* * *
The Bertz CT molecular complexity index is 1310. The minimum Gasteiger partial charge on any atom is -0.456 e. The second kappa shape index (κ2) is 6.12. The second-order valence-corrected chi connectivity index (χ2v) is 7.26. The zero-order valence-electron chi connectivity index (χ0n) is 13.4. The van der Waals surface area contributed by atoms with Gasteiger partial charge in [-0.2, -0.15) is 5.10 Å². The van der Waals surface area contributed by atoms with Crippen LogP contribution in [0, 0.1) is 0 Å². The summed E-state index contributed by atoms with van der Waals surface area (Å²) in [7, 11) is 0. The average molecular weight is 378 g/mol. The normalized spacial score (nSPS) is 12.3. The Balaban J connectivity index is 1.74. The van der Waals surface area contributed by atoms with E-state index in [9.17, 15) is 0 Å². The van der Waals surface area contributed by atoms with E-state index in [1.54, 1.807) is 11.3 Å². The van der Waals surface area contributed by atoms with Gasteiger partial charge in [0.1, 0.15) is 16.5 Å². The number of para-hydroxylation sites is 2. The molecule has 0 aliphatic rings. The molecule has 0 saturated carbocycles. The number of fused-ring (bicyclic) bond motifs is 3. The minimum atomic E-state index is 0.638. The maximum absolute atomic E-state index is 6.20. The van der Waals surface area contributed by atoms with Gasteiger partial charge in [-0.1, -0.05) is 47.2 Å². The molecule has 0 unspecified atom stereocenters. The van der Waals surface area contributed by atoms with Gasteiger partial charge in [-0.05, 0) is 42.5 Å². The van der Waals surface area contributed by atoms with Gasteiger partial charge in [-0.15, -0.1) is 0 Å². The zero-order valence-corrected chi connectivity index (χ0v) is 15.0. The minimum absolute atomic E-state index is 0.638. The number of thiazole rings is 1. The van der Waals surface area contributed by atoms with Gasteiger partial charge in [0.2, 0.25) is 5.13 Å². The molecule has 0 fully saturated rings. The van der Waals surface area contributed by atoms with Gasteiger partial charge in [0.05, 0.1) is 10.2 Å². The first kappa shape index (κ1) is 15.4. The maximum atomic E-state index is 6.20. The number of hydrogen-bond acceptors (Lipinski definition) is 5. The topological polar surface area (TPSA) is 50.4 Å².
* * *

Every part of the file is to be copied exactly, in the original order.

The Bertz CT molecular complexity index is 1310. The minimum Gasteiger partial charge on any atom is -0.456 e. The second kappa shape index (κ2) is 6.12. The second-order valence-corrected chi connectivity index (χ2v) is 7.26. The zero-order valence-electron chi connectivity index (χ0n) is 13.4. The van der Waals surface area contributed by atoms with Gasteiger partial charge in [-0.2, -0.15) is 5.10 Å². The van der Waals surface area contributed by atoms with Crippen LogP contribution in [0, 0.1) is 0 Å². The summed E-state index contributed by atoms with van der Waals surface area (Å²) in [7, 11) is 0. The average molecular weight is 378 g/mol. The normalized spacial score (nSPS) is 12.3. The Balaban J connectivity index is 1.74. The van der Waals surface area contributed by atoms with E-state index in [9.17, 15) is 0 Å². The van der Waals surface area contributed by atoms with E-state index in [1.54, 1.807) is 11.3 Å². The van der Waals surface area contributed by atoms with Gasteiger partial charge in [0.1, 0.15) is 16.5 Å². The number of para-hydroxylation sites is 2. The molecule has 0 aliphatic rings. The molecule has 0 saturated carbocycles. The number of fused-ring (bicyclic) bond motifs is 3. The minimum atomic E-state index is 0.638. The maximum absolute atomic E-state index is 6.20. The van der Waals surface area contributed by atoms with Gasteiger partial charge in [-0.1, -0.05) is 47.2 Å². The molecule has 0 unspecified atom stereocenters. The van der Waals surface area contributed by atoms with Gasteiger partial charge in [-0.05, 0) is 42.5 Å². The van der Waals surface area contributed by atoms with Gasteiger partial charge in [-0.15, -0.1) is 0 Å². The zero-order valence-corrected chi connectivity index (χ0v) is 15.0. The minimum absolute atomic E-state index is 0.638. The number of thiazole rings is 1. The van der Waals surface area contributed by atoms with Gasteiger partial charge in [0.2, 0.25) is 5.13 Å². The molecule has 0 fully saturated rings. The van der Waals surface area contributed by atoms with Gasteiger partial charge in [0.05, 0.1) is 10.2 Å². The first kappa shape index (κ1) is 15.4. The maximum atomic E-state index is 6.20. The number of hydrogen-bond acceptors (Lipinski definition) is 5. The topological polar surface area (TPSA) is 50.4 Å².